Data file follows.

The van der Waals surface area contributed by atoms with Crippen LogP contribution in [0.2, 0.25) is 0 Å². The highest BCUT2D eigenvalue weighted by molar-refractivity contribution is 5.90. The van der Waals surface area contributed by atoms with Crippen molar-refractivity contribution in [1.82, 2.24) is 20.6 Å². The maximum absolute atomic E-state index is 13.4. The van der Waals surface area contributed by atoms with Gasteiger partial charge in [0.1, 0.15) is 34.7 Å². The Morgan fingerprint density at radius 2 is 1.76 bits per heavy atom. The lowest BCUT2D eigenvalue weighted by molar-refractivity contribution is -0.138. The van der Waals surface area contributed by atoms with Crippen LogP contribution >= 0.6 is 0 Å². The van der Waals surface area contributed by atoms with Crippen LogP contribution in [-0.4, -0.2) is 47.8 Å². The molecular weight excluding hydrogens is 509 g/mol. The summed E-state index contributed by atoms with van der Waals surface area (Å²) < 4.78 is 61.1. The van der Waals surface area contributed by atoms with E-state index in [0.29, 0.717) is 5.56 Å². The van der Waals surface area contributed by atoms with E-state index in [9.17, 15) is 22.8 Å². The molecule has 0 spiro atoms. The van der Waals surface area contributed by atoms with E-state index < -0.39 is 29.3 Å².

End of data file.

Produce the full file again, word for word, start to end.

The van der Waals surface area contributed by atoms with Crippen LogP contribution in [0.2, 0.25) is 0 Å². The highest BCUT2D eigenvalue weighted by molar-refractivity contribution is 5.90. The van der Waals surface area contributed by atoms with Crippen molar-refractivity contribution in [1.82, 2.24) is 20.6 Å². The maximum absolute atomic E-state index is 13.4. The van der Waals surface area contributed by atoms with Gasteiger partial charge in [0.1, 0.15) is 34.7 Å². The Morgan fingerprint density at radius 2 is 1.76 bits per heavy atom. The lowest BCUT2D eigenvalue weighted by molar-refractivity contribution is -0.138. The van der Waals surface area contributed by atoms with Crippen LogP contribution >= 0.6 is 0 Å². The van der Waals surface area contributed by atoms with Crippen LogP contribution in [-0.4, -0.2) is 47.8 Å². The molecular weight excluding hydrogens is 509 g/mol. The summed E-state index contributed by atoms with van der Waals surface area (Å²) < 4.78 is 61.1. The van der Waals surface area contributed by atoms with E-state index in [0.29, 0.717) is 5.56 Å². The van der Waals surface area contributed by atoms with E-state index in [9.17, 15) is 22.8 Å². The molecule has 0 spiro atoms. The van der Waals surface area contributed by atoms with E-state index < -0.39 is 29.3 Å².